Dear DITA Virgin,
I was so relieved to read your article last week. I too, am a DITA virgin. I’ve been in meetings where the term was used (our company is considering moving to DITA) but I really had no idea what it was. In context, it sounded like DITA was a system for organizing and reusing written content. Is that about right?
I even went to Wikipedia to look up what it has to say about DITA. And here’s what I found:
“The Darwin Information Typing Architecture or Document Information Typing Architecture (DITA) is an XMLdata model for authoring and publishing.”
That didn’t help at all! “An XML model for authoring and publishing?” Huh? So, what’s XML? And what does it mean that it’s a “model?” As soon as I stuck my toe in the water, I felt like I was going to drown. So, I hopped out of that pool completely and haven’t dared return – until I saw your article. Please help!
Drowning in DITA Ignorance
First, there’s no reason to be embarrassed. There are plenty of topics I know nothing about. But there are places to learn about everything. And I’m here to help you and other DITA virgins learn the basics about this one topic.
So, let’s start at the beginning – with the goal. There are probably many goals of DITA, but we’ll focus today on the most obvious one: Content Reuse. Wouldn’t it be nice if our content was chunked into smaller “sections” or “blocks” of text, rather than creating large, monolithic chapters or books?
For instance, instead of writing everything over, or even copying and pasting from other documents, someone about to teach a training class on a piece of software could press a button and produce a student guide and a training guide. After the class, back at their desk, a user of that software could print a user manual or pull up online help from many of the same materials.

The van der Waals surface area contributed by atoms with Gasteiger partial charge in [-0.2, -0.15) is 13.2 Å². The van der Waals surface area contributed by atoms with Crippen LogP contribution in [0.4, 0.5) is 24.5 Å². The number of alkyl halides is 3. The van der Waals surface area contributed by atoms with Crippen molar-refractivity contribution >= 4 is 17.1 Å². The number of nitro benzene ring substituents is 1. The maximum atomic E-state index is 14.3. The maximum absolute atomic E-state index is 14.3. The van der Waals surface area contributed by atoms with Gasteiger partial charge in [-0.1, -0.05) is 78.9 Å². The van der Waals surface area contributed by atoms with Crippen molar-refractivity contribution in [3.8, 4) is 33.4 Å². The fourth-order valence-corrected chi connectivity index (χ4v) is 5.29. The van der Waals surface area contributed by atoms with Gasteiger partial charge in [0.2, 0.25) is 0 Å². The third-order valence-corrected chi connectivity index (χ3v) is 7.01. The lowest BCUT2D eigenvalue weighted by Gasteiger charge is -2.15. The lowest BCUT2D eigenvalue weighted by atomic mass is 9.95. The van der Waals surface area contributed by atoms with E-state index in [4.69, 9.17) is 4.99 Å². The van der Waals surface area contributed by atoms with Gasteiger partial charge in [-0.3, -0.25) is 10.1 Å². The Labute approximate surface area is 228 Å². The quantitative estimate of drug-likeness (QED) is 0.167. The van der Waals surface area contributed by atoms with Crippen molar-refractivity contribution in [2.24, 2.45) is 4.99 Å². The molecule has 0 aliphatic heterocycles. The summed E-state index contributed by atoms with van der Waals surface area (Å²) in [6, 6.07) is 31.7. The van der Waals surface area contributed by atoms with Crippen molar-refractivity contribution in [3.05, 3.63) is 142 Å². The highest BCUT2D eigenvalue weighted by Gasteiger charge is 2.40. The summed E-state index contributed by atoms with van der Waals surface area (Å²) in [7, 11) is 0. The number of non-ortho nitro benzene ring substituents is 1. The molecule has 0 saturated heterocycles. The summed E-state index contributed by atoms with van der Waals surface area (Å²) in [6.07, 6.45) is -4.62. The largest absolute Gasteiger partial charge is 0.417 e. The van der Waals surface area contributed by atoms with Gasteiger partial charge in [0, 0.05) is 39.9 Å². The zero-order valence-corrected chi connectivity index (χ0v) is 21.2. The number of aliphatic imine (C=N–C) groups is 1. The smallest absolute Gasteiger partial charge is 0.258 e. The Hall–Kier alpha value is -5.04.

Naturally, the materials would be arranged differently, without the quizzes and background information found in the classroom books, formatted mainly as step-by-step instructions to make it easy for them to use as quick reference. And, when they get stuck, the user support person they’ve called presses a button which goes back to that same set of “blocks” and puts together just the pieces they need to provide answers to the struggling user. Wouldn’t that be nice? It would be.
So, how could we go about that? Well, we could write little sections of text that can be assembled in different ways to meet the needs of different readers. We could store all those little sections of text (let’s just call them blocks from here on) someplace and carefully label them so we’d know “this is a list about installation steps” or “this is background information about when to use this feature of the software” and so on.
We’d have to have a way to “mark up” those pieces of text to label them (and that’s where “markup language” comes in). And we’d need something to read all those labels to find the pieces and put them together in the order each reader needs them to be for their desired publication. Let’s imagine for a second that we could write everything in plain, unformatted text (no bold, italics, heading 1, 2, or 3 styles, no indentation, no space before or after paragraphs, no margins – no formatting at all).
Then, the program that puts all those little building blocks of text together could also read tags to “bold this when it’s in a user guide, but underline it when it’s in a student manual for training.” All that tagging? Yeah, that’s DITA at it’s most simple. What I just described is how DITA “marks up” text for reuse.
There are other markup languages with different uses. Of course, we have to know which tags to use. We need a way to mark them up (for instance, can you actually do that in Word or do you need a different tool). And there needs to be a way to pull all those building blocks together into the various documents we need. But those are topics for future posts. I hope this helps!
–The DITA Virgin
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